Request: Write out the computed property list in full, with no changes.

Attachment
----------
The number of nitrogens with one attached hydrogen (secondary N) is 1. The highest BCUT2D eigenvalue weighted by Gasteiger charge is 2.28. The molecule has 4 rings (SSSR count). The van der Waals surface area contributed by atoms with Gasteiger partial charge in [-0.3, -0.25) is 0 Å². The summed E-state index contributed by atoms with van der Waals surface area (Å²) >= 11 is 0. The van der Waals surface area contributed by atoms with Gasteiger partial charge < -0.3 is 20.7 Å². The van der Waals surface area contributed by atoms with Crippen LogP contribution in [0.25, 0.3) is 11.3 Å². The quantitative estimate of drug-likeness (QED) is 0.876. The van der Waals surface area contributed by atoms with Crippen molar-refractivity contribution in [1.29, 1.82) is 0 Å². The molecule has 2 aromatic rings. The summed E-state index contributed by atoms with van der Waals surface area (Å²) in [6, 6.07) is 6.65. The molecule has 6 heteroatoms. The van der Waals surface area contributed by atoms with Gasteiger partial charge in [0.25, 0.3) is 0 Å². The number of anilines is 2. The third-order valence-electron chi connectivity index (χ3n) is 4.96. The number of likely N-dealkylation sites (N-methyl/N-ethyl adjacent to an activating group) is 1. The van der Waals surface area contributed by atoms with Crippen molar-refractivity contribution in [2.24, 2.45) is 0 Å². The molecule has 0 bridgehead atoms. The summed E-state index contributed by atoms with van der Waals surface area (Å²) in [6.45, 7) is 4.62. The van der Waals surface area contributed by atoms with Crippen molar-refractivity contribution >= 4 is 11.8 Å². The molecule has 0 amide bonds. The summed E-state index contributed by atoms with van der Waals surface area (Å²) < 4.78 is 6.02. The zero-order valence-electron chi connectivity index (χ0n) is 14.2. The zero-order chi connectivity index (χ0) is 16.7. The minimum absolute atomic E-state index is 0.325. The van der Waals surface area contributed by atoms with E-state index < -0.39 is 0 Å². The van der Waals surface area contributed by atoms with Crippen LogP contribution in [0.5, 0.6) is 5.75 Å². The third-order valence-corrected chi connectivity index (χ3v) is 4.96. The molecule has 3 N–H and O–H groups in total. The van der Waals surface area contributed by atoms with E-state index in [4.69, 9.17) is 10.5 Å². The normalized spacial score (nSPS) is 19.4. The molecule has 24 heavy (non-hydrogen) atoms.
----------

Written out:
The number of nitrogens with one attached hydrogen (secondary N) is 1. The highest BCUT2D eigenvalue weighted by Gasteiger charge is 2.28. The molecule has 4 rings (SSSR count). The van der Waals surface area contributed by atoms with Gasteiger partial charge in [-0.3, -0.25) is 0 Å². The summed E-state index contributed by atoms with van der Waals surface area (Å²) >= 11 is 0. The van der Waals surface area contributed by atoms with Gasteiger partial charge < -0.3 is 20.7 Å². The van der Waals surface area contributed by atoms with Crippen LogP contribution in [0.25, 0.3) is 11.3 Å². The quantitative estimate of drug-likeness (QED) is 0.876. The van der Waals surface area contributed by atoms with Crippen molar-refractivity contribution in [1.29, 1.82) is 0 Å². The molecule has 2 aromatic rings. The summed E-state index contributed by atoms with van der Waals surface area (Å²) in [6, 6.07) is 6.65. The molecule has 6 heteroatoms. The van der Waals surface area contributed by atoms with Gasteiger partial charge in [0.25, 0.3) is 0 Å². The number of anilines is 2. The third-order valence-electron chi connectivity index (χ3n) is 4.96. The number of likely N-dealkylation sites (N-methyl/N-ethyl adjacent to an activating group) is 1. The van der Waals surface area contributed by atoms with Crippen molar-refractivity contribution in [2.24, 2.45) is 0 Å². The molecule has 0 bridgehead atoms. The summed E-state index contributed by atoms with van der Waals surface area (Å²) in [6.45, 7) is 4.62. The van der Waals surface area contributed by atoms with Crippen molar-refractivity contribution >= 4 is 11.8 Å². The molecule has 0 amide bonds. The summed E-state index contributed by atoms with van der Waals surface area (Å²) < 4.78 is 6.02. The zero-order valence-electron chi connectivity index (χ0n) is 14.2. The zero-order chi connectivity index (χ0) is 16.7. The minimum absolute atomic E-state index is 0.325. The van der Waals surface area contributed by atoms with E-state index < -0.39 is 0 Å². The van der Waals surface area contributed by atoms with Crippen LogP contribution in [0.5, 0.6) is 5.75 Å². The third-order valence-corrected chi connectivity index (χ3v) is 4.96. The molecule has 3 N–H and O–H groups in total. The van der Waals surface area contributed by atoms with E-state index in [4.69, 9.17) is 10.5 Å². The normalized spacial score (nSPS) is 19.4. The molecule has 24 heavy (non-hydrogen) atoms.